Myles Harrington

Archive for September, 2010|Monthly archive page

Our Day With The Tran Family

In Vietnam on September 25, 2010 at 8:15 pm

Hue was our next stop over on the long coast road down to Saigon. We attacked the trip in one long haul from Sapa with an overnight bus to Hanoi, arriving at 4.30am and then an ongoing 10am train to Hue, arriving at 2.30am the following day. A total of 30 hours travelling.

The Vegas bus

As always with these long trips there are highs and lows. A 5am roadside beer in Hanoi was a particular highlight that starved off the imminent tiredness and the 16 hour train journey where we shared cigarettes and the Top Gear Vietnam episode with the conductors was a great memory.

Timer shot for the 5am beers in Hanoi, 12 hour bus ride done and not even half way to Hue

Because we wanted to save as much money as possible we went third class on the train in the wooden hard seat section. Sitting there it’s as if they’re trying to punish you for being cheap, the seats are constructed with slatted boards with a bolt upright back. So we chose to sleep on the dusty floor instead, which was comfortable until we woke up with necks feeling like we’d been in a severe head on collision.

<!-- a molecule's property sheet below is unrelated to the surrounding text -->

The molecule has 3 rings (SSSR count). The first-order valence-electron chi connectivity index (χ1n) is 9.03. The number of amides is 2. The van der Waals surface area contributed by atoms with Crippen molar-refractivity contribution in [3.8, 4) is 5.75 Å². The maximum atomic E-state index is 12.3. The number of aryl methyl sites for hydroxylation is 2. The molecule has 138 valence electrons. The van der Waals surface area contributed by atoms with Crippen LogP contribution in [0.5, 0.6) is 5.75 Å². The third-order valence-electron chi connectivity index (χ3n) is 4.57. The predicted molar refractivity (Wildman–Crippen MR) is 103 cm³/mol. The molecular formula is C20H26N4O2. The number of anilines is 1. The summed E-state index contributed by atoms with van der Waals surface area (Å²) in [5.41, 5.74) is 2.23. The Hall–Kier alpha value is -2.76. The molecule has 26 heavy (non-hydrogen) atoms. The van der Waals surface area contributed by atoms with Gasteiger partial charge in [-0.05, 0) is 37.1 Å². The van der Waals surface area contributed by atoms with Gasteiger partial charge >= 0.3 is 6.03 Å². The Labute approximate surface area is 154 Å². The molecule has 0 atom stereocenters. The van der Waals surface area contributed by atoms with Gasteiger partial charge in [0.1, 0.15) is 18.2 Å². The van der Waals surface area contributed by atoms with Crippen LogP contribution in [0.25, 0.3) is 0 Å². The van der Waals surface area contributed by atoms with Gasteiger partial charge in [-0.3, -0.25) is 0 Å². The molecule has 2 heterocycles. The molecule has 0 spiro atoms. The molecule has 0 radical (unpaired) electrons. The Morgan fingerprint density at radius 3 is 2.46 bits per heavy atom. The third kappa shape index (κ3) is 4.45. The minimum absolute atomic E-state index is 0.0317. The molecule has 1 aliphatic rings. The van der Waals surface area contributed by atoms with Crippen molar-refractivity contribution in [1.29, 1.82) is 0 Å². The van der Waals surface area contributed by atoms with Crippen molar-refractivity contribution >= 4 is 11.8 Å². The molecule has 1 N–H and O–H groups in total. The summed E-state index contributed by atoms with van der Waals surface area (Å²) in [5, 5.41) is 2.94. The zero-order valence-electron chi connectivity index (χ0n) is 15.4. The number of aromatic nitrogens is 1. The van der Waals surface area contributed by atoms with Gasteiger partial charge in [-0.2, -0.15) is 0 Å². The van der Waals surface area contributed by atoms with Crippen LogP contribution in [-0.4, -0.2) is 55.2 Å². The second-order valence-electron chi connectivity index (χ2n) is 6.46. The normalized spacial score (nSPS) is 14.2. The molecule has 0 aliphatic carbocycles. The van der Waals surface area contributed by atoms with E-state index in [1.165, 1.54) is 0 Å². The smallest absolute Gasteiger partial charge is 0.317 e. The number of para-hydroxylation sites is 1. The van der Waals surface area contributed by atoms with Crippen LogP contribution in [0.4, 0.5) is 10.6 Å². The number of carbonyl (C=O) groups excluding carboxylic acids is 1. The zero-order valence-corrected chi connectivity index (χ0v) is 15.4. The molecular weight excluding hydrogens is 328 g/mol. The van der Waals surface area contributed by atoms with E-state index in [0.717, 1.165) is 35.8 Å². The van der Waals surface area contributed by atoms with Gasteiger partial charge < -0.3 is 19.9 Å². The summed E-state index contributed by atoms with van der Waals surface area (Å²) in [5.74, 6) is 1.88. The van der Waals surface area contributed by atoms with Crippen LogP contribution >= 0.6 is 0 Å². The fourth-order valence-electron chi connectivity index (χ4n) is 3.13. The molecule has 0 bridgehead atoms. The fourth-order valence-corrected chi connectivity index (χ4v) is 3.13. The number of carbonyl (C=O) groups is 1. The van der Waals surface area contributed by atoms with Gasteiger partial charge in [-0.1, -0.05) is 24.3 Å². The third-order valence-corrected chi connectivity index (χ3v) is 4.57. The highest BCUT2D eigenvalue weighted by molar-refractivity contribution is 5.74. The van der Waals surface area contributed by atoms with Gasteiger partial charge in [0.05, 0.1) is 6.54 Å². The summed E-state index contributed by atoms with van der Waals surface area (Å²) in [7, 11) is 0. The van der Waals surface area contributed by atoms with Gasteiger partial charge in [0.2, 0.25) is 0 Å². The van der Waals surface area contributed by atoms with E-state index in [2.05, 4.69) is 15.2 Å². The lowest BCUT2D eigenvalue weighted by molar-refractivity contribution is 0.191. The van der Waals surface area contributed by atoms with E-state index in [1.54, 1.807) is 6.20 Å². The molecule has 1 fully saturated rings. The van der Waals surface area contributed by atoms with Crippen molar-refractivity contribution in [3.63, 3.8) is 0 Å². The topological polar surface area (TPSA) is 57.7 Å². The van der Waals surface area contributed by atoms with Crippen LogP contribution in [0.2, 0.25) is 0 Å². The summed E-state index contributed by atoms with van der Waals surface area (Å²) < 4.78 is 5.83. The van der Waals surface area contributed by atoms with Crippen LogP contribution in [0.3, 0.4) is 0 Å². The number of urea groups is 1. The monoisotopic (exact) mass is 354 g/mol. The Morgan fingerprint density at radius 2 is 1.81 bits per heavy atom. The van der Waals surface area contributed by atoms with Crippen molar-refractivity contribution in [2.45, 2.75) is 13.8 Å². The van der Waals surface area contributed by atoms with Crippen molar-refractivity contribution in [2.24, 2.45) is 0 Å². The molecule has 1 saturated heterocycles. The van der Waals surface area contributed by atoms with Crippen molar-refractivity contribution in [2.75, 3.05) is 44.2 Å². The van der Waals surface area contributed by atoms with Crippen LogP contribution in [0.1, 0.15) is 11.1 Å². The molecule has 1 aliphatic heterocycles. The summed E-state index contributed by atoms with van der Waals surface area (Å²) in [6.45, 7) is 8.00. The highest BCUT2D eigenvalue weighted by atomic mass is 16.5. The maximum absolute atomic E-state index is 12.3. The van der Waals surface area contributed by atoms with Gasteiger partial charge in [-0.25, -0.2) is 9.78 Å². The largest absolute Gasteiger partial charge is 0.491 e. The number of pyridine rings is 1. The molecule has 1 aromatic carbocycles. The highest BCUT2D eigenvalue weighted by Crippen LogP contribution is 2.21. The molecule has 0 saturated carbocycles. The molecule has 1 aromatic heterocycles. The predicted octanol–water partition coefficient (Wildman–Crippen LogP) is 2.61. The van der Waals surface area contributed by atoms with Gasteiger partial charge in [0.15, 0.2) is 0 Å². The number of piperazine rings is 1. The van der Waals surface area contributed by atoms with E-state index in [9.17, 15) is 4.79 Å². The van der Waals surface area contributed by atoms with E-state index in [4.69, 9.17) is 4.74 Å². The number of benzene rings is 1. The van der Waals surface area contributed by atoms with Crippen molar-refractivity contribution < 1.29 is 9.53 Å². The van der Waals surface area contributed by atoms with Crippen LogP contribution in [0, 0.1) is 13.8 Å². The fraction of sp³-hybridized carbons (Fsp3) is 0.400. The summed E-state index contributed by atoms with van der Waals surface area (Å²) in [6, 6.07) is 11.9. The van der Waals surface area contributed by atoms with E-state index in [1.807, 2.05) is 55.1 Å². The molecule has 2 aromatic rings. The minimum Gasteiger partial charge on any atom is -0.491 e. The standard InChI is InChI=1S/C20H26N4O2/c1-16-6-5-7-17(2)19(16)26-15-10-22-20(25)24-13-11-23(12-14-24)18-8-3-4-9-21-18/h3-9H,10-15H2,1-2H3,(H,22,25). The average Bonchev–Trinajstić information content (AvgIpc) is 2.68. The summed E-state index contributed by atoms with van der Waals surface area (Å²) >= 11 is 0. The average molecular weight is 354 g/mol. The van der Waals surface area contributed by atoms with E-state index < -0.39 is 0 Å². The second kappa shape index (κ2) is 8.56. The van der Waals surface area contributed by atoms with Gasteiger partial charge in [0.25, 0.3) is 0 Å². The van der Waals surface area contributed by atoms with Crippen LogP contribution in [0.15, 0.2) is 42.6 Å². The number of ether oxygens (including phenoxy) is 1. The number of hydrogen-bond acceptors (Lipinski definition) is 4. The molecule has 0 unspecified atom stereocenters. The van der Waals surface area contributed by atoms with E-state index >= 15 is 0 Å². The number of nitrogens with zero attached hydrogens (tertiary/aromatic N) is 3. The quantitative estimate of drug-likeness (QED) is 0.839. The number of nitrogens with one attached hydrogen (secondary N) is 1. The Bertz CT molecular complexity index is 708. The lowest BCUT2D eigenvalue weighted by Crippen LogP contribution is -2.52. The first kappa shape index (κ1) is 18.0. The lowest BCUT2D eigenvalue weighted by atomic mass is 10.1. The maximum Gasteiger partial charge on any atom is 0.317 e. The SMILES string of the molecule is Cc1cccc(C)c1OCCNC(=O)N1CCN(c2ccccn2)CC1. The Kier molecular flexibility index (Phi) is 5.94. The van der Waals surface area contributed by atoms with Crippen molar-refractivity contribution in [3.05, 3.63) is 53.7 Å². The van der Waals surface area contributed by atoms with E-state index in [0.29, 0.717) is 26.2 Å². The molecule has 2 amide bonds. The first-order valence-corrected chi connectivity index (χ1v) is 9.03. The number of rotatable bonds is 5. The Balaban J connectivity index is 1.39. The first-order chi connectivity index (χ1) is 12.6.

Ready for a rough ride

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The Tour Must Go On

In Vietnam on September 20, 2010 at 10:20 am

After two days on my own in Hanoi, Shubes returned to Asia from her recent jaunt to Oz and Fiji. In total I had a very enjoyable four days in Vietnam’s capital but was itching to discover some of the other gems of the North. We realised we have quite a long time to cover the traditional tourist trail down the 16000km of coast to Saigon so we could visit a few places off the route. If the Top Gear lads can do it in eight days I’m sure we can do it justice in three weeks.